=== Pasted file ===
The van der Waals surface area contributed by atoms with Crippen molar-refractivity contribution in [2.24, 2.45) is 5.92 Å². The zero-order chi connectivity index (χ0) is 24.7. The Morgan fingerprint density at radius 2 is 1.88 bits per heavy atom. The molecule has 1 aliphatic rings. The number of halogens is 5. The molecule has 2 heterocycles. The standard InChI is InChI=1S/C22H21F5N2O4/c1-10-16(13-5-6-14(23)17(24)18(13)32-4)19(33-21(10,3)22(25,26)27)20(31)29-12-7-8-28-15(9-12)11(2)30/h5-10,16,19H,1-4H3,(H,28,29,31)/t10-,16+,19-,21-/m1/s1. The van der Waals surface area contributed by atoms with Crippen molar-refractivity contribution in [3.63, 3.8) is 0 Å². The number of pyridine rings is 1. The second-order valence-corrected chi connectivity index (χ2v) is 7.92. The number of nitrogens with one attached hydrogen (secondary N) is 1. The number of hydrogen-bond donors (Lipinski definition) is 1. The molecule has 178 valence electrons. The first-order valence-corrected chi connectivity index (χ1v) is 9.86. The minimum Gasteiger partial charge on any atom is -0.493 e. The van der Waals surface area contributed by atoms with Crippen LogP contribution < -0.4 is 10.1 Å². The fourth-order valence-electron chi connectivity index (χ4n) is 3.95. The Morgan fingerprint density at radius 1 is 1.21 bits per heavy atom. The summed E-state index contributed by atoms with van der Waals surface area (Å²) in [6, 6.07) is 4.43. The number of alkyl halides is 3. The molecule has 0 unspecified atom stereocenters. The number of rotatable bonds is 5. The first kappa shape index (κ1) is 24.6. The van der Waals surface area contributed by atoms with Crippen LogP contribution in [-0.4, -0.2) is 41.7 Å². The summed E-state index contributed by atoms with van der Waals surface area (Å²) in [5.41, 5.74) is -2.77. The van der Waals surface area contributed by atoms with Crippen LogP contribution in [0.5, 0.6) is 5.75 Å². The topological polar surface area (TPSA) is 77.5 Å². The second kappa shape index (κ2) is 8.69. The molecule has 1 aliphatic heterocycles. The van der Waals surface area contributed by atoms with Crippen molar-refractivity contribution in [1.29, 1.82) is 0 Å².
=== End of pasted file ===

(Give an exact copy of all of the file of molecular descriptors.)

The van der Waals surface area contributed by atoms with Crippen molar-refractivity contribution in [2.24, 2.45) is 5.92 Å². The zero-order chi connectivity index (χ0) is 24.7. The Morgan fingerprint density at radius 2 is 1.88 bits per heavy atom. The molecule has 1 aliphatic rings. The number of halogens is 5. The molecule has 2 heterocycles. The standard InChI is InChI=1S/C22H21F5N2O4/c1-10-16(13-5-6-14(23)17(24)18(13)32-4)19(33-21(10,3)22(25,26)27)20(31)29-12-7-8-28-15(9-12)11(2)30/h5-10,16,19H,1-4H3,(H,28,29,31)/t10-,16+,19-,21-/m1/s1. The van der Waals surface area contributed by atoms with Crippen molar-refractivity contribution in [3.63, 3.8) is 0 Å². The number of pyridine rings is 1. The second-order valence-corrected chi connectivity index (χ2v) is 7.92. The number of nitrogens with one attached hydrogen (secondary N) is 1. The number of hydrogen-bond donors (Lipinski definition) is 1. The molecule has 178 valence electrons. The first-order valence-corrected chi connectivity index (χ1v) is 9.86. The minimum Gasteiger partial charge on any atom is -0.493 e. The van der Waals surface area contributed by atoms with Crippen LogP contribution < -0.4 is 10.1 Å². The fourth-order valence-electron chi connectivity index (χ4n) is 3.95. The Morgan fingerprint density at radius 1 is 1.21 bits per heavy atom. The summed E-state index contributed by atoms with van der Waals surface area (Å²) in [6, 6.07) is 4.43. The number of alkyl halides is 3. The molecule has 0 unspecified atom stereocenters. The number of rotatable bonds is 5. The first kappa shape index (κ1) is 24.6. The van der Waals surface area contributed by atoms with Crippen LogP contribution in [-0.4, -0.2) is 41.7 Å². The summed E-state index contributed by atoms with van der Waals surface area (Å²) in [5.41, 5.74) is -2.77. The van der Waals surface area contributed by atoms with Crippen LogP contribution in [0.5, 0.6) is 5.75 Å². The topological polar surface area (TPSA) is 77.5 Å². The second kappa shape index (κ2) is 8.69. The molecule has 1 aliphatic heterocycles. The van der Waals surface area contributed by atoms with Crippen molar-refractivity contribution in [1.29, 1.82) is 0 Å².